Age and race play an unprecedented role in the campaign to replace retiring NOW president Kim Gandy
A young, black candidate who promises diversity and change faces off against an older, white candidate who, for many, represents preservation of the status quo. Sound familiar? Well, despite the obvious referent, it also describes the current campaign to replace Kim Gandy as president of the National Organization for Women (NOW). The group will elect a new leader at its national conference in Indianapolis, which begins Friday.
Gandy, who is stepping down after eight years of presidency, is endorsing Latifa Lyles, who has spent the past four years as NOW’s Vice President for Membership. At 33, Lyles would be NOW’s youngest president. She and her supporters argue that Lyles’ age and race — she’s African American — will help the organization connect with two demographics it sorely needs help reaching: younger women and women of color. “It’s hard to ignore the fact there’s been a generational shift in the country, and an organization that doesn’t recognize that is living in the past,” Gandy told the Associated Press. Lyles has also won the support of Feministing’s Jessica Valenti, who for many represents the new face of feminism. “NOW has done amazing work over the years. But younger feminists, online feminists — we haven’t had a lot of connections with them,” she said. “When you think of NOW, you think of white middle-class feminism — 70s feminism … A lot of younger women are tired of seeing the same kind of leadership over and over.”
Lyles’ competition is Terry O’Neill, a 56-year-old white activist who held Lyles’ position at NOW between 2001 and 2005. O’Neill’s endorsers include Patricia Ireland, Gandy’s predecessor and one of NOW’s highest-profile past presidents, and another of the group’s current vice presidents, Olga Vives. “There is a role that requires us to take unpopular stands and push on our friends,” Ireland told the AP. “That’s what I think Terry really gets. She’s the one I believe will be very willing to use a wide array of tactics — not just traditional letters and e-mails, but also engage in civil disobedience, organize fasts, be at some congressman’s district office.”
Frustratingly, while the AP article describes O’Neill’s platform — and specifically her emphasis on grassroots activism and direct action — it barely touches on the changes Lyles promises to make, choosing instead to obsess over her identity as a young, black woman. A quick glance at Lyles’ campaign Web site, which she shares with a like-minded vice presidential ticket that calls itself the “Now’s the Time” team, reveals more salient information: “It is time we join our legacy, our stature, our traditions, and our networks with new technology and new voices to emerge as the unparalleled social justice movement that we are,” writes Lyles, who is making use of Facebook and Twitter in her campaign. The site also posts a selection of Lyles’ recent media appearances, in which she’s discussed everything from sexting and single-sex education to Don Imus’ revolting attack on the Rutgers women’s basketball team.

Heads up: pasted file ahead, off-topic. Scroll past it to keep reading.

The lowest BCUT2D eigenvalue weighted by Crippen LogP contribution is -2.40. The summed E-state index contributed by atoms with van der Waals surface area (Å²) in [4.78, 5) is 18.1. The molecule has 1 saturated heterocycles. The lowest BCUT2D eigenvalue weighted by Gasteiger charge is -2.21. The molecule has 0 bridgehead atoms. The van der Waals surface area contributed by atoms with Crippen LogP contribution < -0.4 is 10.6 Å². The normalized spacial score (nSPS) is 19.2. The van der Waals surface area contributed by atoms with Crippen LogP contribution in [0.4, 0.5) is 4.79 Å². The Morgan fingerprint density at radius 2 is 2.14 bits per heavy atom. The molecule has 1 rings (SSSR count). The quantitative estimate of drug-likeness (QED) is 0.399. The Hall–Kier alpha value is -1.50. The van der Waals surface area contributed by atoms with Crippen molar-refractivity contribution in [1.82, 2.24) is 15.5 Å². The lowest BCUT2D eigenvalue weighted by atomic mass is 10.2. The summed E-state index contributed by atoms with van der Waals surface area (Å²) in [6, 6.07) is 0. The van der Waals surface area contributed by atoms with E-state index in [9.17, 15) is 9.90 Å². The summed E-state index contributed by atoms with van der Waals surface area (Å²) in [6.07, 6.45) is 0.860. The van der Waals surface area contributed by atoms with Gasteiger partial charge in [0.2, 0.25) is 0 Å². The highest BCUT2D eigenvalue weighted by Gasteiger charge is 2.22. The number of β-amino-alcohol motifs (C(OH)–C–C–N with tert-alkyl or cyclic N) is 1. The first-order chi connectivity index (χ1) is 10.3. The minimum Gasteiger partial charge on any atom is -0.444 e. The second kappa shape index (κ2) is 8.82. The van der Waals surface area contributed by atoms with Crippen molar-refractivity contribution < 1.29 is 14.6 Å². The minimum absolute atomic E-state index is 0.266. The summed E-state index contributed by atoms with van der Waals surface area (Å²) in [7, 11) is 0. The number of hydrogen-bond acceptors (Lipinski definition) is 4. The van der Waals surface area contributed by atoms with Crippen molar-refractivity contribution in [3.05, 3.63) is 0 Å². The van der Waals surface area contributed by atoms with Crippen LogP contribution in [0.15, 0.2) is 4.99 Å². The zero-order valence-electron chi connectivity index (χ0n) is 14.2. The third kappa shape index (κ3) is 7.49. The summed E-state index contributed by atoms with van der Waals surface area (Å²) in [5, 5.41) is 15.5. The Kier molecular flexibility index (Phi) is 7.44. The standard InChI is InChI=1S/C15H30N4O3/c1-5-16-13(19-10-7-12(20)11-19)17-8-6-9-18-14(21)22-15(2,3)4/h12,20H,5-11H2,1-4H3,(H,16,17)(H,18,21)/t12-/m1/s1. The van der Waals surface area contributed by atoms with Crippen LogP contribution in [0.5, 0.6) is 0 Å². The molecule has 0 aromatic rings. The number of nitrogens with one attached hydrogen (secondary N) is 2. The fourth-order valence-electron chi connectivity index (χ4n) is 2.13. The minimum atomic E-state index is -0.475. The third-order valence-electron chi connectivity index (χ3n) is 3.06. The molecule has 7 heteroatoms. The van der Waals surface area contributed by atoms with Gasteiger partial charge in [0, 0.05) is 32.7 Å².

While I would never argue that youth, diversity and technology alone make for a robust feminist movement, it seems to me that NOW is in dire need of a candidate like Lyles. As Valenti said in her AP interview, it’s very difficult for young feminists to relate to a movement that can’t embrace technology. A glance at NOW’s poorly designed, difficult to navigate, pink-and-purple Web site — which doesn’t even incorporate a blog, a message board or any other form of online community-building feature — pretty much says it all. The nation’s largest and most visible feminist group should have a massive online presence; now.org should be a hub for women’s news and a lively forum for grassroots organizing and debate.
O’Neill’s willingness to engage in hunger strikes and other forms of civil disobedience is admirable, but it isn’t what 21st-century political change is about. The young people who played such a large part in President Obama’s election used the Internet to raise money, spread news and quickly plan the massive rallies that would have taken their ’60s forerunners months of painstaking work. If NOW continues ignoring these tools — and alienating the young women and minorities who should represent the organization’s future — it will never again be the vital movement that started the feminist revolution 43 years ago.
UPDATE: Former NOW president Patricia Ireland — or someone claiming to be Patricia Ireland (and writing articulately) – has written into the letters section with her take on Berman’s blog post:
How strange to read criticism of National NOW’s website and its status quo in general, but then a recommendation that the incumbent, Latifa Lyles is the solution! Latifa is one of the current officers and represents the status quo in NOW. She is running on her record – which has been to have NOW function like a traditional inside-the-Beltway organization. For those of us who are concerned that the retreat to backroom meetings and insider politics will backfire and hurt women’s rights, the choice is clear. Terry O’Neill will have a wider array of targets in her sites: yes, government, of course, but also Wall Street and Wal-Mart, the media and the military,religion and familiies…all the institution that shape women’s lives. And she vows a wider array of tactics to hold our friend and our foes accountable to improve the lives of all women — women in poverty, lesbians, women with disabilities, women of all ages, races and ethnicities.